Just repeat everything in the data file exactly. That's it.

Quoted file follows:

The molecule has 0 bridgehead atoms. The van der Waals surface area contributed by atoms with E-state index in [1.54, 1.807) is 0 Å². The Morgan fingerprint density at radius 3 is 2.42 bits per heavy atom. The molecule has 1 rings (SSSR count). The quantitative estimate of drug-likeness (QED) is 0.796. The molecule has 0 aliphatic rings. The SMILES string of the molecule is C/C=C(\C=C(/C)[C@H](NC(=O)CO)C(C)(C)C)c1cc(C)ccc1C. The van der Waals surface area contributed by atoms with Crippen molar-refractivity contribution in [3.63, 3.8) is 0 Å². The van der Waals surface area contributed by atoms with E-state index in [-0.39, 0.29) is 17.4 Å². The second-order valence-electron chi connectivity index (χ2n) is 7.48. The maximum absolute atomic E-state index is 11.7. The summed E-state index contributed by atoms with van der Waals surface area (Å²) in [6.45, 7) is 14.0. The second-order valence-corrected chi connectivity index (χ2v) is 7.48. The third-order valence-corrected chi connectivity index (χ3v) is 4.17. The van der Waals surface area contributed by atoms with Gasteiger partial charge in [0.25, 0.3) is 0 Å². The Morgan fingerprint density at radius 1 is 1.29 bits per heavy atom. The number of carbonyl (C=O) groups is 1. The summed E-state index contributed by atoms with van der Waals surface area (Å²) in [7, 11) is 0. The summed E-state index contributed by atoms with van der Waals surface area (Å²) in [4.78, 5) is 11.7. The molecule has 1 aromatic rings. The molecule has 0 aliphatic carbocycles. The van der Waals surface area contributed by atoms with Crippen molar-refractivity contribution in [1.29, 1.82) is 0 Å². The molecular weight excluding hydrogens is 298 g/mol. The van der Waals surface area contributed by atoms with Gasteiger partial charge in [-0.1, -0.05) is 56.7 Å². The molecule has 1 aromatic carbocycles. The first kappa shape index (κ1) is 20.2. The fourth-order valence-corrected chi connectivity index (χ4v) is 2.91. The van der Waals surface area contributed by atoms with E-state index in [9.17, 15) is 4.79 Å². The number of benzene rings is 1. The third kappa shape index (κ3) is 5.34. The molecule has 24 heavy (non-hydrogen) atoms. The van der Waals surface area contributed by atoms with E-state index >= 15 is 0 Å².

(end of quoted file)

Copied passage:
The molecule has 0 bridgehead atoms. The van der Waals surface area contributed by atoms with E-state index in [1.54, 1.807) is 0 Å². The Morgan fingerprint density at radius 3 is 2.42 bits per heavy atom. The molecule has 1 rings (SSSR count). The quantitative estimate of drug-likeness (QED) is 0.796. The molecule has 0 aliphatic rings. The SMILES string of the molecule is C/C=C(\C=C(/C)[C@H](NC(=O)CO)C(C)(C)C)c1cc(C)ccc1C. The van der Waals surface area contributed by atoms with Crippen molar-refractivity contribution in [3.63, 3.8) is 0 Å². The van der Waals surface area contributed by atoms with E-state index in [-0.39, 0.29) is 17.4 Å². The second-order valence-electron chi connectivity index (χ2n) is 7.48. The maximum absolute atomic E-state index is 11.7. The summed E-state index contributed by atoms with van der Waals surface area (Å²) in [6.45, 7) is 14.0. The second-order valence-corrected chi connectivity index (χ2v) is 7.48. The third-order valence-corrected chi connectivity index (χ3v) is 4.17. The van der Waals surface area contributed by atoms with Gasteiger partial charge in [0.25, 0.3) is 0 Å². The Morgan fingerprint density at radius 1 is 1.29 bits per heavy atom. The number of carbonyl (C=O) groups is 1. The summed E-state index contributed by atoms with van der Waals surface area (Å²) in [7, 11) is 0. The summed E-state index contributed by atoms with van der Waals surface area (Å²) in [4.78, 5) is 11.7. The molecule has 1 aromatic rings. The molecule has 0 aliphatic carbocycles. The van der Waals surface area contributed by atoms with Crippen molar-refractivity contribution in [1.29, 1.82) is 0 Å². The molecular weight excluding hydrogens is 298 g/mol. The van der Waals surface area contributed by atoms with Gasteiger partial charge in [-0.1, -0.05) is 56.7 Å². The molecule has 1 aromatic carbocycles. The first kappa shape index (κ1) is 20.2. The fourth-order valence-corrected chi connectivity index (χ4v) is 2.91. The van der Waals surface area contributed by atoms with E-state index in [9.17, 15) is 4.79 Å². The number of benzene rings is 1. The third kappa shape index (κ3) is 5.34. The molecule has 24 heavy (non-hydrogen) atoms. The van der Waals surface area contributed by atoms with E-state index >= 15 is 0 Å².